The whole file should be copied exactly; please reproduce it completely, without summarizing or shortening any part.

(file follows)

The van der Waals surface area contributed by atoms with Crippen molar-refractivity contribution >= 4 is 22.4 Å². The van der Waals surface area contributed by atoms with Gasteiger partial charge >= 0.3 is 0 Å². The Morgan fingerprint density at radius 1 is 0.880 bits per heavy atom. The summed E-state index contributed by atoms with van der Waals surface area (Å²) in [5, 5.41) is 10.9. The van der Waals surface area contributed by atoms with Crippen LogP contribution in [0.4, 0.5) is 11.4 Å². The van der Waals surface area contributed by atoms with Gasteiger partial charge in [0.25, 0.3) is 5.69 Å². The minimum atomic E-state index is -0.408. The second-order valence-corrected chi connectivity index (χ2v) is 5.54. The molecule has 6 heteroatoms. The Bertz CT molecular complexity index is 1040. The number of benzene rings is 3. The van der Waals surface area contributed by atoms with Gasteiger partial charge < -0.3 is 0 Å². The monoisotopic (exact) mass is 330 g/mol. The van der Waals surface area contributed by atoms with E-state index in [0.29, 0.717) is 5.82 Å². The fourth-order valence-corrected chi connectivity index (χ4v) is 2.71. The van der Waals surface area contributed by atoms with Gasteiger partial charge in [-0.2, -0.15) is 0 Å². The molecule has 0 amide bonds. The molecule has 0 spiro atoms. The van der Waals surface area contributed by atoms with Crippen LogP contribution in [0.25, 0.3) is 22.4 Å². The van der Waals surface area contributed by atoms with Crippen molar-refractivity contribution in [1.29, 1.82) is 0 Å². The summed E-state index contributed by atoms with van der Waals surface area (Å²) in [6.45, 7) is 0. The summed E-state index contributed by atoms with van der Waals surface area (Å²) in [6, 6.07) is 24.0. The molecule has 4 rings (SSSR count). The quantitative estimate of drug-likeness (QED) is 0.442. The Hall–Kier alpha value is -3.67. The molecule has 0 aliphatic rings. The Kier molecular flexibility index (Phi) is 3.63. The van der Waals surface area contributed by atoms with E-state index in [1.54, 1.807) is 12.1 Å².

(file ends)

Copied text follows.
The van der Waals surface area contributed by atoms with Crippen molar-refractivity contribution >= 4 is 22.4 Å². The van der Waals surface area contributed by atoms with Gasteiger partial charge >= 0.3 is 0 Å². The Morgan fingerprint density at radius 1 is 0.880 bits per heavy atom. The summed E-state index contributed by atoms with van der Waals surface area (Å²) in [5, 5.41) is 10.9. The van der Waals surface area contributed by atoms with Crippen LogP contribution in [0.4, 0.5) is 11.4 Å². The van der Waals surface area contributed by atoms with Gasteiger partial charge in [0.25, 0.3) is 5.69 Å². The minimum atomic E-state index is -0.408. The second-order valence-corrected chi connectivity index (χ2v) is 5.54. The molecule has 6 heteroatoms. The Bertz CT molecular complexity index is 1040. The number of benzene rings is 3. The van der Waals surface area contributed by atoms with Gasteiger partial charge < -0.3 is 0 Å². The monoisotopic (exact) mass is 330 g/mol. The van der Waals surface area contributed by atoms with E-state index in [0.29, 0.717) is 5.82 Å². The fourth-order valence-corrected chi connectivity index (χ4v) is 2.71. The van der Waals surface area contributed by atoms with Gasteiger partial charge in [-0.2, -0.15) is 0 Å². The molecule has 0 amide bonds. The molecule has 0 spiro atoms. The van der Waals surface area contributed by atoms with Crippen LogP contribution in [0.25, 0.3) is 22.4 Å². The van der Waals surface area contributed by atoms with Crippen molar-refractivity contribution in [1.29, 1.82) is 0 Å². The summed E-state index contributed by atoms with van der Waals surface area (Å²) in [6.45, 7) is 0. The summed E-state index contributed by atoms with van der Waals surface area (Å²) in [6, 6.07) is 24.0. The molecule has 4 rings (SSSR count). The quantitative estimate of drug-likeness (QED) is 0.442. The Hall–Kier alpha value is -3.67. The molecule has 0 aliphatic rings. The Kier molecular flexibility index (Phi) is 3.63. The van der Waals surface area contributed by atoms with E-state index in [1.54, 1.807) is 12.1 Å².